The early 90's things were so bad the original founder need a company to buy them out they sold to Majestic the original combination on paper looked good VC with wood burning technology and Majestic with gas This union last only a few years till the Mid 90's when CFM bought out Majestic. CFM oinly looked at the bottom line and milked the good VC name they brnched out into other industries that did not turn out to be productive and startrd loosing money to the point of loan defaults. During that time QC took a hit they treated their dealers like crap expecting them to solve all QC issues. The threat that they would market to the big box stores was real ie gas grills. By selling to the bvig box stores local dealers could not compete. so many local dealers got fedup and dropped their line. Somewhere around 1998 /1999 the quality control issuse got to the point things had to be changes Finally replacement refractior packages were used to replace the cracking cast iron plates. A little more money was being directed to R&D again QC began to improve but the company on a whole was loosing money and it came to a head in 2003
    when the teachers bought out what was left of CFM. From that time forward I have noticed a dedication and renewed commitment to quality and better dealer relations. CFM has limited its product line with the big box stores as well. Part of the renewed R&D is connected to the everburn technolody A bold move to bring to market a stove that emitted less than 1 GPH the cleanes stoves ever tested by the EPA. The company is banking on the acceptance of this new technology In no way are they out of the financial woods they still carry a huge dedt

    So How am I doing Downeast is this a fair assesment of where VC is and the uphill battle to exist anymore you want to add feel free? I do not feel I sugar coated one part of the history.
    I admitted to problems with QC I admittes to dealer relations and lack of dealer support anything else I missed fill us in. Do you think it fair with completely m new owners and managrs that the company is still run the same way If so please educate us. If you have issues VC should address I did supply you with phone nyumbers where you can talk to the head of engineering and let them know of your concerns. I supplied you those phone numeres months back. If you need them again either back search this site or PM me and I wll provide them again.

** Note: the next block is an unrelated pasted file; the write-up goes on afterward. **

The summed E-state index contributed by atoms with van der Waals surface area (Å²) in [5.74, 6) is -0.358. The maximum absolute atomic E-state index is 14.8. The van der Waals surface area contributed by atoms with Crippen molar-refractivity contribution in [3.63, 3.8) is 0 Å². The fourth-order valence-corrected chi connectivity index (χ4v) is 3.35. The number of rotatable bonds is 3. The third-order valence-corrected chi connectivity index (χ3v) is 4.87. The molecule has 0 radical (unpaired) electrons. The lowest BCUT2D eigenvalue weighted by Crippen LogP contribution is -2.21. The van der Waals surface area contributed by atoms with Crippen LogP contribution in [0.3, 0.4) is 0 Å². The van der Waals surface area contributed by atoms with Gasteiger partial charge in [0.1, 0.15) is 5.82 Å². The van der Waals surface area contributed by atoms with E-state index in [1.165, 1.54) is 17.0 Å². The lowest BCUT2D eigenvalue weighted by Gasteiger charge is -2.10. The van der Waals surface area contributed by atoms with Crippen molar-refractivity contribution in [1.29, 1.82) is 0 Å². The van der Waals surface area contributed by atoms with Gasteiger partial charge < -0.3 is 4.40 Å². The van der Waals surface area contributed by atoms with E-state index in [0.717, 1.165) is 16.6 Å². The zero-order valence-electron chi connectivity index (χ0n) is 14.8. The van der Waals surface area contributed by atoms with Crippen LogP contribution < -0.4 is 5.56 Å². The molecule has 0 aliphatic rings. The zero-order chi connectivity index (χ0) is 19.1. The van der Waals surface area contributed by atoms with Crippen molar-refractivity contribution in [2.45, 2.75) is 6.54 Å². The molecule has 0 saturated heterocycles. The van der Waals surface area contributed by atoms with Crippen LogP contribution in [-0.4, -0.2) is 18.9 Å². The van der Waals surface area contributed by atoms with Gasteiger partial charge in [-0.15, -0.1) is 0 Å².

I assume that you were so concerned that you would have taken the initiative and called. Well !,what did you find out? I also assumed you issues would be better you explaining them directly to them, then finding them out in pieces on an open forum. In you mind can you acept that one makes a mistake admits then tries to improve to move on or are they froverr bound by a prior mishaps. I would like to think one can learn form mistakes and use the knowlegde not to repet them But that's my way of thinking Evidently not shared by you
    So stop feline fotoing around and spill out you discontent ,be you disdain towards me, or the manufacturer ,so it can be addressed .Call VC. I do know the last time you needed info ,I went out of my way to provide you the linkls ,to what you asked. BTW have you used the everburn technology?
  21. SSPENCE

    SSPENCE Member

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    Getting back to the overdrafting problem. Have any of you read the story in SNEWs about dealing with uncontrollable non-cats. It says that their tested in a warm lab with only 15 ft of venting, measuring from floor that applaince sits on to cap. when you put them into a taller install 25ft to 30ft and in colder climates the draft is so great that the stove will be uncontrollable. and on most non-cats they have a inlet that doesn't shut down all the way so they can pass EPA. It was a very intresting story that dealers should read.
  22. begreen

    begreen Mooderator Staff Member

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    Hi Spence, is there an online link you can provide to the article?
  23. begreen

    begreen Mooderator Staff Member

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  24. Andre B.

    Andre B. New Member

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  25. Gooserider

    Gooserider Mod Emeritus

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    YOU might be online "because of Microsoft R&D" - I'm not... My machines run Linux 100%, Microsoft gets some of their networking code from the same BSD licensed files that Linux uses, but Linux does NOT use Microsoft code, other than to the extent that has been needed to reverse engineer some of Microsoft's deliberately incompatible formats...

    When we first got our cable connection, I built up a Win2K box JUST so that I could get the cable people to do the install - Officially Comcast doesn't support Linux - Hooking the W2K box to the directly cable, with a completely new install, we could not get the browser to display properly - After 3 hours on the phone with tech support, it still wasn't working, but I had gotten plenty of malware uploaded onto the machine. When I told the tech that the only other machines I had available were on the Linux network, the support person suggested that I try those machines anyway - I plugged in my cable router, and everything JUST WORKED....

    The net wasn't invented by Microsoft, and very little of the net runs on Microsoft software. Per all studies, the net backbone runs on a mix of *nix boxes, and Linux machines have had a constantly increasing part of that load.

    You might not even be on Hearth.com "because of Microsoft R&D"! I don't know just what platform the site is running on, but I strongly suspect it's a Linux box, given that the site is credited as "Powered By ExpressionEngine" and EE's website states that it uses PHP, MySQL and a couple of other Open Source programs, all originally developed on Linux, though I think some have been ported to Microsoft...

    Gooserider